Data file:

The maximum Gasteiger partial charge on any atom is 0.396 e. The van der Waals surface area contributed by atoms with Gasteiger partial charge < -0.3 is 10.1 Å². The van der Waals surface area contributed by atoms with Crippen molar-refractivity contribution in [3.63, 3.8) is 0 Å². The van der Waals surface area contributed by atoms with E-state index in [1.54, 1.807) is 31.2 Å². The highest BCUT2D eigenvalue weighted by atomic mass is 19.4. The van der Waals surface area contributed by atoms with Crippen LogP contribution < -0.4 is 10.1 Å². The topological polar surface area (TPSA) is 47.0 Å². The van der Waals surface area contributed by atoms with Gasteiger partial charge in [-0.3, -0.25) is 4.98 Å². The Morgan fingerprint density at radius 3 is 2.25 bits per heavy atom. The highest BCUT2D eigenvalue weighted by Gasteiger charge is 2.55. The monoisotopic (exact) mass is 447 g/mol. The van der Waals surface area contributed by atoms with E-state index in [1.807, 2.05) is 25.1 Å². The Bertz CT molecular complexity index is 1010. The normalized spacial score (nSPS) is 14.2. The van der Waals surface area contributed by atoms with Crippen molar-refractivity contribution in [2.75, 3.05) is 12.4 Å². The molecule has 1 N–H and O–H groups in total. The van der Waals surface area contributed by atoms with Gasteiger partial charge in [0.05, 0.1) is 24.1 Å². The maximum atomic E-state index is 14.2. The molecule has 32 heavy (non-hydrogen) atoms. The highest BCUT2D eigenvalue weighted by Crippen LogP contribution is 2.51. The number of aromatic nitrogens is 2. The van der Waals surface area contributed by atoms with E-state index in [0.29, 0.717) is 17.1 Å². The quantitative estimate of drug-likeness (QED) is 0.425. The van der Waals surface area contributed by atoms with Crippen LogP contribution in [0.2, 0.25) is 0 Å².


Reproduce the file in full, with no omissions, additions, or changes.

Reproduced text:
The maximum Gasteiger partial charge on any atom is 0.396 e. The van der Waals surface area contributed by atoms with Gasteiger partial charge < -0.3 is 10.1 Å². The van der Waals surface area contributed by atoms with Crippen molar-refractivity contribution in [3.63, 3.8) is 0 Å². The van der Waals surface area contributed by atoms with E-state index in [1.54, 1.807) is 31.2 Å². The highest BCUT2D eigenvalue weighted by atomic mass is 19.4. The van der Waals surface area contributed by atoms with Crippen LogP contribution < -0.4 is 10.1 Å². The topological polar surface area (TPSA) is 47.0 Å². The van der Waals surface area contributed by atoms with Gasteiger partial charge in [-0.3, -0.25) is 4.98 Å². The Morgan fingerprint density at radius 3 is 2.25 bits per heavy atom. The highest BCUT2D eigenvalue weighted by Gasteiger charge is 2.55. The monoisotopic (exact) mass is 447 g/mol. The van der Waals surface area contributed by atoms with E-state index in [1.807, 2.05) is 25.1 Å². The Bertz CT molecular complexity index is 1010. The normalized spacial score (nSPS) is 14.2. The van der Waals surface area contributed by atoms with Crippen molar-refractivity contribution in [2.75, 3.05) is 12.4 Å². The molecule has 1 N–H and O–H groups in total. The van der Waals surface area contributed by atoms with Gasteiger partial charge in [0.05, 0.1) is 24.1 Å². The maximum atomic E-state index is 14.2. The molecule has 32 heavy (non-hydrogen) atoms. The highest BCUT2D eigenvalue weighted by Crippen LogP contribution is 2.51. The number of aromatic nitrogens is 2. The van der Waals surface area contributed by atoms with E-state index in [0.29, 0.717) is 17.1 Å². The quantitative estimate of drug-likeness (QED) is 0.425. The van der Waals surface area contributed by atoms with Crippen LogP contribution in [0.2, 0.25) is 0 Å².